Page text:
This month, PLATO Panel Talks is bringing together its panel of experts to help us better understand Enterprise Testing. Our host, Mike Hrycyk, and guest panellists, Jason Lee (Lead of Quality Engineering Practice for Deloitte Canada) and Kamal Ahuja (VP of Service Delivery, AB for PLATO) share their experiences to help answer, “what makes Enterprise Testing different from other testing projects?” They also provide a lens into the various elements of Enterprise Testing and how a Software Tester who is interested in bringing quality to major transformations can do so through Enterprise Testing.

Episode Transcript:

Mike Hrycyk (00:00)
Hello everyone. Welcome to another episode of PLATO Panel Talks. I’m your host, Mike Hrycyk and today we’re going to talk about Enterprise Testing with our panel of testing experts. So this topic is of interest to me because when you talk to some junior people or some intermediates, they’re like, well, you’re a tester, you can test anything. And, of course, we all know that different verticals have different information, etc. And, Enterprise itself is its own beast. And so when I’m looking for resources and I have an Enterprise goal, I look to people who have that experience. But I felt that it would be good to explore, with a couple of our experts, why that might be so. What is different? And what is this beast? And if you’re a person who’s never done it, hey, do you want to get into it? Or, whatever. So I think it’s an interesting topic. I think that there’s a lot that we can learn here. And I’ve brought two people together, Jason Lee and Kamal Ahuja, to have this discussion with us. And, now I will let them introduce themselves. So I’ll flip that over to you, Jason. Tell us a little bit about yourself.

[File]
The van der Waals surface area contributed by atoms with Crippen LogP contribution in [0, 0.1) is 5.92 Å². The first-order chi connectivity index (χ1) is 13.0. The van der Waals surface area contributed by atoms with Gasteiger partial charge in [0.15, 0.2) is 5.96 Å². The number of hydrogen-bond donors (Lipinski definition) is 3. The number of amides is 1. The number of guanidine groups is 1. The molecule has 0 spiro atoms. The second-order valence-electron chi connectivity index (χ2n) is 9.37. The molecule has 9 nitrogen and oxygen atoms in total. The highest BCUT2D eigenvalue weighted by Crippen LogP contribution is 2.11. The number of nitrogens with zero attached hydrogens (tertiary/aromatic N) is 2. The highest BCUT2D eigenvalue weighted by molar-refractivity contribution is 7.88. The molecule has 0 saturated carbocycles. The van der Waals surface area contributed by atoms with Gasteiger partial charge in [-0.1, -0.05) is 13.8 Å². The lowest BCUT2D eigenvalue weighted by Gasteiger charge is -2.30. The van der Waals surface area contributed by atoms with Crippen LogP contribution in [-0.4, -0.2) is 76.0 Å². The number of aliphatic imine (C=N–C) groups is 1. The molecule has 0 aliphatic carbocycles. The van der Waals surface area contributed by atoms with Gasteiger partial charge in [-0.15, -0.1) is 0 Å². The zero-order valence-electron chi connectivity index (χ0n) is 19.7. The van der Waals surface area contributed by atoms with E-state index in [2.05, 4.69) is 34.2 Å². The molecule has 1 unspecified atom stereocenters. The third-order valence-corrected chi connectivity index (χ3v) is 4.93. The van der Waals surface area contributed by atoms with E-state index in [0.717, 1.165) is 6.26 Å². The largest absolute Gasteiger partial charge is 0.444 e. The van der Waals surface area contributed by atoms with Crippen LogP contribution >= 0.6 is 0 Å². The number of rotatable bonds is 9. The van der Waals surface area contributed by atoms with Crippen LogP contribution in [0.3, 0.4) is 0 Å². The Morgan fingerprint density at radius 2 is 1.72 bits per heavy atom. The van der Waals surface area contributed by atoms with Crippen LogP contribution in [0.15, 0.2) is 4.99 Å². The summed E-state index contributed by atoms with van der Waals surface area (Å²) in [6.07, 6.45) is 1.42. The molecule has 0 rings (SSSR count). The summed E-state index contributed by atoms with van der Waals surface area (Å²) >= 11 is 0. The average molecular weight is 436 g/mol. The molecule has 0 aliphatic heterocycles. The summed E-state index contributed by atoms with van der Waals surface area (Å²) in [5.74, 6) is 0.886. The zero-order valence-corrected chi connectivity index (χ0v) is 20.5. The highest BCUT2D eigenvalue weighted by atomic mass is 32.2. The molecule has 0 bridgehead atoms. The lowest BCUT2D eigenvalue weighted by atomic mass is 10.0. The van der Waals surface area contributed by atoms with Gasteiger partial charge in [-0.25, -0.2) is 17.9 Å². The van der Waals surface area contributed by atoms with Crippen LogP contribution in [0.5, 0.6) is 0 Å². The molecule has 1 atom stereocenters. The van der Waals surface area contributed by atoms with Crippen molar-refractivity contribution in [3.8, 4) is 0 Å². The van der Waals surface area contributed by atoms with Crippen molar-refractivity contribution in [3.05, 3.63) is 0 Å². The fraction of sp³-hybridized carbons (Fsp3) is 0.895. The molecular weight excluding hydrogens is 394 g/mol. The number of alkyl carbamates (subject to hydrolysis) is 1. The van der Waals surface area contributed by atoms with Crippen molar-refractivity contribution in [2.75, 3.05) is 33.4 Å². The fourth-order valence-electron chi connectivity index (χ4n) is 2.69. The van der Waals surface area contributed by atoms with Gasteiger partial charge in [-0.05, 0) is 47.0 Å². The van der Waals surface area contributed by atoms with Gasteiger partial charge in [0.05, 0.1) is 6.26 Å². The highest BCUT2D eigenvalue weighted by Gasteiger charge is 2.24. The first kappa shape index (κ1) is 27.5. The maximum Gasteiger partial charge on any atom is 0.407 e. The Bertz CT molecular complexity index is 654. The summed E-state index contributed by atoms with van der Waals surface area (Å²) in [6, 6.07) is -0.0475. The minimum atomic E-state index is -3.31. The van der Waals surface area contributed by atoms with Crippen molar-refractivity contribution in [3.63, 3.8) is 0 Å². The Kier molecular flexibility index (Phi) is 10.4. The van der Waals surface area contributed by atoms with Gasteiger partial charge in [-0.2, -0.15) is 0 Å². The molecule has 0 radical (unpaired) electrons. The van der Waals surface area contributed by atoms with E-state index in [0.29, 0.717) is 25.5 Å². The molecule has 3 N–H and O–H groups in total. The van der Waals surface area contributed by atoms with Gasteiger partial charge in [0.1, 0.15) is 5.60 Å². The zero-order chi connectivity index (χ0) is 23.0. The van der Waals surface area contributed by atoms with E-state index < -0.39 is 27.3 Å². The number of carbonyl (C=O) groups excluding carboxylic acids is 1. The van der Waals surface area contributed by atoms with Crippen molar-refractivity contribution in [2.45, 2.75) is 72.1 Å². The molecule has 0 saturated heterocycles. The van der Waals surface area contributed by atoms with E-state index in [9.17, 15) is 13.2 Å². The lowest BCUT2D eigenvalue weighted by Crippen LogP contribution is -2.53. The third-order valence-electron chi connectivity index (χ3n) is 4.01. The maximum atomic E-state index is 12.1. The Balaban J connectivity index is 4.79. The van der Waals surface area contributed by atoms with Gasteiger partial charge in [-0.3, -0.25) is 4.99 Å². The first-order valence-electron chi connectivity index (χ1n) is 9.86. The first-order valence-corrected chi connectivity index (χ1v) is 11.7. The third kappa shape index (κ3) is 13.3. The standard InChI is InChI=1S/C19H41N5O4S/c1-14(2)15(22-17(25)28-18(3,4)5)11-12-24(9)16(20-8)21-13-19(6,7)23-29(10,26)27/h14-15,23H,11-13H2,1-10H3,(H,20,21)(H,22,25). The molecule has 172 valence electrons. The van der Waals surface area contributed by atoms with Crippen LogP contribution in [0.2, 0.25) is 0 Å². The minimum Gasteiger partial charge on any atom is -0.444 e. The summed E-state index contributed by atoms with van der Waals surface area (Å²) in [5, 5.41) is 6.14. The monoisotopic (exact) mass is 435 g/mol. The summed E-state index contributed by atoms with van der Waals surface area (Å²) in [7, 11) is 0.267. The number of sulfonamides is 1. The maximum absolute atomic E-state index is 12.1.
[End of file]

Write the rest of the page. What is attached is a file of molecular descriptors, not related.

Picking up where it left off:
Jason Lee (00:53):
Sounds good. Hello everyone. Great to be here. Nice to meet everyone, at least virtually. My name is Jason Lee. I’m a partner with Deloitte, based out of Toronto, Canada. I’ve gotten a chance to work with Mike and the PLATO team over the years. And one of my roles is I lead our Quality Engineering Practice for Deloitte Canada. I’m also part of the Deloitte Global Leadership team for QA and Quality Engineering. And in my journey, I get a chance to do a lot of Enterprise Testing. I have seen some of the good, bad and maybe ugly parts of that. So looking forward to sharing this perspective with you and Mike, thanks for having me.

Mike Hrycyk (01:38):
Great, thanks, Jason. Okay, Kamal, tell us about yourself.

Kamal Ahuja (01:41):
Hey, thank you, Mike. So my name is Kamal. I’m a VP at PLATO. I take care of the Alberta Service Delivery. So I’ve been in the testing industry for almost 21 years, and I’ve, over the years, led many large testing transformation projects, including big clients, and I would be happy to share my perspective on Enterprise Testing as well.

Mike Hrycyk (02:05):
Thanks, guys. I think we’re the right people to have this conversation and let’s get going. So I’m going to start with the first question. Nice simple question. Nice simple question – how about it’s the obvious starting point? So, how do we define Enterprise Testing? We’re going to talk about Enterprise Testing today. Maybe some people in our audience are like, well, I don’t even know what that is. So why don’t we start with that? Jason, can you give us, what Enterprise Testing is?

Jason Lee (02:28):